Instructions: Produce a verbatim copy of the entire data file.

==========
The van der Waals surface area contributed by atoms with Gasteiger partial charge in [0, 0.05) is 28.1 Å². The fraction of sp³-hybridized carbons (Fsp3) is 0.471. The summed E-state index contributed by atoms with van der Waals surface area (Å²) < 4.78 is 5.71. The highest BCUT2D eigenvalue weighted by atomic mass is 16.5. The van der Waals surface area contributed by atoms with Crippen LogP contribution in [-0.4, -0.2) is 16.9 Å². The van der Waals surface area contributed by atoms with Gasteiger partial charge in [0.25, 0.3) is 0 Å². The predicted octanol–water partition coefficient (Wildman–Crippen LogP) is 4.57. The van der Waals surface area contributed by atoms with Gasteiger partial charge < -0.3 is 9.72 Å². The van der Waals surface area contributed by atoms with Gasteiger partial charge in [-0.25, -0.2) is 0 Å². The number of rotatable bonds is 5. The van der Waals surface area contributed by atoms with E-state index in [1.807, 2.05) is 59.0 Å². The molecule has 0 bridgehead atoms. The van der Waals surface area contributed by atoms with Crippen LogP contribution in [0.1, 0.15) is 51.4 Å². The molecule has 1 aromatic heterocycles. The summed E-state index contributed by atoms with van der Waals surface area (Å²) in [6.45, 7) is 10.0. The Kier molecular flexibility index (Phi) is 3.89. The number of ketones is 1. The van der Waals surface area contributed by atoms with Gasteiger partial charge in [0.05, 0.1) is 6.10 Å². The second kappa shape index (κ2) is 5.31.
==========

The van der Waals surface area contributed by atoms with Gasteiger partial charge in [0, 0.05) is 28.1 Å². The fraction of sp³-hybridized carbons (Fsp3) is 0.471. The summed E-state index contributed by atoms with van der Waals surface area (Å²) < 4.78 is 5.71. The highest BCUT2D eigenvalue weighted by atomic mass is 16.5. The van der Waals surface area contributed by atoms with Crippen LogP contribution in [-0.4, -0.2) is 16.9 Å². The van der Waals surface area contributed by atoms with Gasteiger partial charge in [0.25, 0.3) is 0 Å². The predicted octanol–water partition coefficient (Wildman–Crippen LogP) is 4.57. The van der Waals surface area contributed by atoms with Gasteiger partial charge < -0.3 is 9.72 Å². The van der Waals surface area contributed by atoms with Gasteiger partial charge in [-0.25, -0.2) is 0 Å². The number of rotatable bonds is 5. The van der Waals surface area contributed by atoms with E-state index in [1.807, 2.05) is 59.0 Å². The molecule has 0 bridgehead atoms. The van der Waals surface area contributed by atoms with Crippen LogP contribution in [0.1, 0.15) is 51.4 Å². The molecule has 1 aromatic heterocycles. The summed E-state index contributed by atoms with van der Waals surface area (Å²) in [6.45, 7) is 10.0. The Kier molecular flexibility index (Phi) is 3.89. The number of ketones is 1. The van der Waals surface area contributed by atoms with Gasteiger partial charge in [0.05, 0.1) is 6.10 Å². The second kappa shape index (κ2) is 5.31.